Members of the MTA should fight for the union to negotiate one statewide contract (with regional supplements as necessary) and strike together as the state’s largest workforce. The West Virginia Teachers Strike demonstrated unmistakably the power of essential workers in education, united in mass action, fighting for all public sector workers in the state. 

No union should fight alone. Educator unions need the support of students, families, and other unions. While educators fight public sector strike bans, they need the support of other public sector unions, other workers who are banned from striking, like railroad workers and pilots, and the labor movement as a whole. Any attack on union rights is an attack on everyone’s union rights. 

To fight anti-union legislation and attacks on public services, unions need to break with the Democrats and Republicans and build a new party. We need a workers’ party with internal democracy including the right to discuss and debate, to vote on decisions, to hold leaders and candidates accountable through immediate recall, and for those leaders to take only the average wage of the people they represent. 

Through such a party, unions could run candidates in elections to challenge the two corporate parties, could politically represent themselves instead of ineffectively lobbying politicians, and organize mass campaigns and movements to pressure the government and bosses, regardless of political party, to concede to workers demands.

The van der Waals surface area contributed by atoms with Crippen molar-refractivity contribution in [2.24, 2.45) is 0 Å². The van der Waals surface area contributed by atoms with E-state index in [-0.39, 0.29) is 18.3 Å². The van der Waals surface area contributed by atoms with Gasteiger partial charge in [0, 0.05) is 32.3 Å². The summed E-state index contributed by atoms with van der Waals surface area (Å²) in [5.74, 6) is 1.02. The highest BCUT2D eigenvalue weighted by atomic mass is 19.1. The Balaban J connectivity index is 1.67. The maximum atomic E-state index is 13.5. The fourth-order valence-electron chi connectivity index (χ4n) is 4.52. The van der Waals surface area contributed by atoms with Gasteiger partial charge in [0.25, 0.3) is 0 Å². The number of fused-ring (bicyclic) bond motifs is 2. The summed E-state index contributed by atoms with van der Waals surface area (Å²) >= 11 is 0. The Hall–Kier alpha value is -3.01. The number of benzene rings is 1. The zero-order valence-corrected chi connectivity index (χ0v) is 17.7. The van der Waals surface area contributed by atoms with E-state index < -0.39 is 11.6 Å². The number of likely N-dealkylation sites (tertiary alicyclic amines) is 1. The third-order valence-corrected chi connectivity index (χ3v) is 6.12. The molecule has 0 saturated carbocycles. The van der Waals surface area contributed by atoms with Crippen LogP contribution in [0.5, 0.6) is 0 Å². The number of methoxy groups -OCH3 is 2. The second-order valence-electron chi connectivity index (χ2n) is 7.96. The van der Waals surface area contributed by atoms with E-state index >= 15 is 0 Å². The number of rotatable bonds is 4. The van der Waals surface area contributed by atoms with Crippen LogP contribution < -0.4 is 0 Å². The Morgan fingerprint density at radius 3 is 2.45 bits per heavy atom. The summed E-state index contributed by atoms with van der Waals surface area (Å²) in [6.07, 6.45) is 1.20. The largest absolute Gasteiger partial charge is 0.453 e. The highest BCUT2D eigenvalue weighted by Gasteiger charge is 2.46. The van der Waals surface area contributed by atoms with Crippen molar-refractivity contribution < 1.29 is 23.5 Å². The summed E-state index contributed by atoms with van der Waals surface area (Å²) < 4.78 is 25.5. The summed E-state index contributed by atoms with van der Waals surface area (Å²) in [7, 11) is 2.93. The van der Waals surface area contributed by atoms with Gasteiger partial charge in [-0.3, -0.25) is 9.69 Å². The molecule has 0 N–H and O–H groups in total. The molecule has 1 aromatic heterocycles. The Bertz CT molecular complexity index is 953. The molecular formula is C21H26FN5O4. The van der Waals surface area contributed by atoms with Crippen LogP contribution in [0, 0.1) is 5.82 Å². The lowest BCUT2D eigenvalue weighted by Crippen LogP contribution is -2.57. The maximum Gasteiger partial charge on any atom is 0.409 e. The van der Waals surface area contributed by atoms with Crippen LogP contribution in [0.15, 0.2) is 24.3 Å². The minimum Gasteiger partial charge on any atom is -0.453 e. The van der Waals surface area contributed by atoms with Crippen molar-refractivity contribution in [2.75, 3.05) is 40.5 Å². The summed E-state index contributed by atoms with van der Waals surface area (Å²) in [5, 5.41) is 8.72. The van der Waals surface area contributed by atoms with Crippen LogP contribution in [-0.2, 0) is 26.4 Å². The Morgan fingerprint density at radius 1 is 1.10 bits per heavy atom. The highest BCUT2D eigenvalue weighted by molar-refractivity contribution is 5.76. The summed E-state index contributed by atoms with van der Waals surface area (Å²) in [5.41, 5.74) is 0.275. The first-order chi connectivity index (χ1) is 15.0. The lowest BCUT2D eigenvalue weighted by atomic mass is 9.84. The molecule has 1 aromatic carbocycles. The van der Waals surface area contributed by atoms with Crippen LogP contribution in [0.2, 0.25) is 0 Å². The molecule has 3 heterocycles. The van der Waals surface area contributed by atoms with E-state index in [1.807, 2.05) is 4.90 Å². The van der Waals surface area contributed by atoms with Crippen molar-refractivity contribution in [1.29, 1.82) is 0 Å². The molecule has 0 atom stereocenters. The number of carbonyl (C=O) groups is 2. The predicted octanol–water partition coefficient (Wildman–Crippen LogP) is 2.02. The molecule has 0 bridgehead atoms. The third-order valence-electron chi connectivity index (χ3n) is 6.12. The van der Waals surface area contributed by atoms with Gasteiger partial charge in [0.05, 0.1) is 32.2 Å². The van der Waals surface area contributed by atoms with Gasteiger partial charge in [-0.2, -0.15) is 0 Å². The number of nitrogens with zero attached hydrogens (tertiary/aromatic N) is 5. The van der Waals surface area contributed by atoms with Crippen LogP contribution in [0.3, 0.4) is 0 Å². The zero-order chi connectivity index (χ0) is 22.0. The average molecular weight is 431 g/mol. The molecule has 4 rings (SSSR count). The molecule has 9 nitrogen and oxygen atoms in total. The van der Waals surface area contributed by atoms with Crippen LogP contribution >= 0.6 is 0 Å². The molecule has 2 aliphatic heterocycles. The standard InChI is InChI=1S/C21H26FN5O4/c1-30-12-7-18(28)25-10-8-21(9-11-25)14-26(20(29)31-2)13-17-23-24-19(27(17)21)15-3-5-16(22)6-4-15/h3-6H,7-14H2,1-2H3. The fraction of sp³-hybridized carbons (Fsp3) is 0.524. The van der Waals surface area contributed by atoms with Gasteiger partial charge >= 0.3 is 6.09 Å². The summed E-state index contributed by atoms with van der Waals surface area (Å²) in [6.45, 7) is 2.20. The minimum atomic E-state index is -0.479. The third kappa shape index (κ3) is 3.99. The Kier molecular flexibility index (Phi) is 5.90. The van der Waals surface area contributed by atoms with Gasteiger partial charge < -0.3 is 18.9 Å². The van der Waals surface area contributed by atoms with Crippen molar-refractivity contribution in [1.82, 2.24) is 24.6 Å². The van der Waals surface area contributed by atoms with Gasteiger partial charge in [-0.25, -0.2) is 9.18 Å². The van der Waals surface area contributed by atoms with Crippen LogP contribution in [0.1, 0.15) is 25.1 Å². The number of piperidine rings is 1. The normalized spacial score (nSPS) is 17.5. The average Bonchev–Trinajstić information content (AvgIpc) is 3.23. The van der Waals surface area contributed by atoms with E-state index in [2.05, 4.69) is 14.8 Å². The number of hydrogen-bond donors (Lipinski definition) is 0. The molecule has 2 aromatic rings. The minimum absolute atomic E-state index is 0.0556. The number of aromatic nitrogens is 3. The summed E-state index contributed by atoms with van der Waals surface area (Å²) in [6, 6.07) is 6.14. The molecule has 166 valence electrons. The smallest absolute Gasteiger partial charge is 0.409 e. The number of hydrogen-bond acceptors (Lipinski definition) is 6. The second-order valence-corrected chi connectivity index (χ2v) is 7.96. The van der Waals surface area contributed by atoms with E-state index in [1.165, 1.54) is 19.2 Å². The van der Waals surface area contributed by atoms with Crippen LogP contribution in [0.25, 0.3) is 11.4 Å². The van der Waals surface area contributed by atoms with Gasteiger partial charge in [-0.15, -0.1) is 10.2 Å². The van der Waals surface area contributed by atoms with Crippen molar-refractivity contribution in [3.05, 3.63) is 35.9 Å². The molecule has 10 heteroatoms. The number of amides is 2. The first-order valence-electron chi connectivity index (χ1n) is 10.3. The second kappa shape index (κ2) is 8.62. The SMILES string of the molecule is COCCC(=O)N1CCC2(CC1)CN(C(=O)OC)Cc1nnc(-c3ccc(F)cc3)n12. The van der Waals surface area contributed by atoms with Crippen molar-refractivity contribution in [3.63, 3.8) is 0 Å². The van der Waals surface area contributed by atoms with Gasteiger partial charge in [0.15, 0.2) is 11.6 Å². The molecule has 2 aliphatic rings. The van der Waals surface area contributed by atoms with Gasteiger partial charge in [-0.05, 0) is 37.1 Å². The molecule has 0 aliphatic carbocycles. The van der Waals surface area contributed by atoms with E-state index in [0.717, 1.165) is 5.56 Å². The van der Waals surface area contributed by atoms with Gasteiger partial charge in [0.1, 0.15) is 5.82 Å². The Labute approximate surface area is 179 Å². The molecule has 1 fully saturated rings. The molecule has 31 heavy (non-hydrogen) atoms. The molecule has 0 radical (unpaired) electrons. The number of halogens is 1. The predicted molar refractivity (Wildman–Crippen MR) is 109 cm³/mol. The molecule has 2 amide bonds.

As socialists consistently raise, no legal rights or material gains are won permanently under capitalism. If we want guaranteed workers rights and fully staffed and funded public services, the labor movement must take up the fight for democratic workers control of the economy and a workers government. 

ISG Members in the Mass. Teachers Association (MTA) and United Federation of Teachers (UFT) put forward these demands for educator unions:

  • A living wage, with real cost-of-living adjustments for teachers and school staff exceeding inflation. Adequate staffing and competitive pay and benefits to recruit and retain educators.
  • No increased working hours without additional pay. More paid prep time for teachers, including multiple weekly common planning blocks in lieu of other duties.
  • No more cuts to public education! Tax big corporations and the wealthy, who are making massive profits. Cut bloated police budgets. Full federal funding for education and other public services, including free universal healthcare, paid childcare, paid sick leave, paid parental leave.
  • Forgive all student loans! No evictions or foreclosures! Invest in truly affordable high-quality public housing!
  • Unite the struggle to win more decisive victories: for other unions and the broader labor movement to build solidarity, including joint pickets, rallies, and solidarity strikes of educators, students, and families.
  • Fight for the right to strike! Organize a united national educators strike. Withholding labor is the most basic tool workers have to fight for their livelihoods, and we must defend and extend that right.
  • Independent political action for unions and working people. Democrats actively block the right to strike for both private and public sector workers. We need a new political party for unions and working people.